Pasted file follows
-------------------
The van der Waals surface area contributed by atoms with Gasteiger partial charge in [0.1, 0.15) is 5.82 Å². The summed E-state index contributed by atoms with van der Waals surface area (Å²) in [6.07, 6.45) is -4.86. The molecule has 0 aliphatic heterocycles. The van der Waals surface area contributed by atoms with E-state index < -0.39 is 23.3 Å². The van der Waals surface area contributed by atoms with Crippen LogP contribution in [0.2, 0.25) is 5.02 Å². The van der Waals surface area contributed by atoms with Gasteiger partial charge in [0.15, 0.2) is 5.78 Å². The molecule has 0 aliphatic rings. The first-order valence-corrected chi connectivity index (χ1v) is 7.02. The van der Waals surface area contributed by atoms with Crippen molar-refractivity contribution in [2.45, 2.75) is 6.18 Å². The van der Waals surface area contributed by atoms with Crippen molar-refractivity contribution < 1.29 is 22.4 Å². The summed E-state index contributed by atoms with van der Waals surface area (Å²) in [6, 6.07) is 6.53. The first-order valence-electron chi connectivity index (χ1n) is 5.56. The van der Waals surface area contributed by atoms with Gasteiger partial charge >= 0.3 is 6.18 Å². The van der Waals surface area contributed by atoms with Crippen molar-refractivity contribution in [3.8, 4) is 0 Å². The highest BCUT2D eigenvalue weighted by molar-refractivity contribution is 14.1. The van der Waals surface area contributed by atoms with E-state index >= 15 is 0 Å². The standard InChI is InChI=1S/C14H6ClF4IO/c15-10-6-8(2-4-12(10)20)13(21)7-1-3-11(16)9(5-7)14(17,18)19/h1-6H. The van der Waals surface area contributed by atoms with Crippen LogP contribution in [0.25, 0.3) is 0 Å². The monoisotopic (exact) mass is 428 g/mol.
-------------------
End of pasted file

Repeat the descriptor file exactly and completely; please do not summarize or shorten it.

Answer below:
The van der Waals surface area contributed by atoms with Gasteiger partial charge in [0.1, 0.15) is 5.82 Å². The summed E-state index contributed by atoms with van der Waals surface area (Å²) in [6.07, 6.45) is -4.86. The molecule has 0 aliphatic heterocycles. The van der Waals surface area contributed by atoms with E-state index < -0.39 is 23.3 Å². The van der Waals surface area contributed by atoms with Crippen LogP contribution in [0.2, 0.25) is 5.02 Å². The van der Waals surface area contributed by atoms with Gasteiger partial charge in [0.15, 0.2) is 5.78 Å². The molecule has 0 aliphatic rings. The first-order valence-corrected chi connectivity index (χ1v) is 7.02. The van der Waals surface area contributed by atoms with Crippen molar-refractivity contribution in [2.45, 2.75) is 6.18 Å². The van der Waals surface area contributed by atoms with Crippen molar-refractivity contribution < 1.29 is 22.4 Å². The summed E-state index contributed by atoms with van der Waals surface area (Å²) in [6, 6.07) is 6.53. The first-order valence-electron chi connectivity index (χ1n) is 5.56. The van der Waals surface area contributed by atoms with Gasteiger partial charge >= 0.3 is 6.18 Å². The van der Waals surface area contributed by atoms with Crippen molar-refractivity contribution in [3.8, 4) is 0 Å². The highest BCUT2D eigenvalue weighted by molar-refractivity contribution is 14.1. The van der Waals surface area contributed by atoms with E-state index >= 15 is 0 Å². The standard InChI is InChI=1S/C14H6ClF4IO/c15-10-6-8(2-4-12(10)20)13(21)7-1-3-11(16)9(5-7)14(17,18)19/h1-6H. The van der Waals surface area contributed by atoms with Crippen LogP contribution in [0.25, 0.3) is 0 Å². The monoisotopic (exact) mass is 428 g/mol.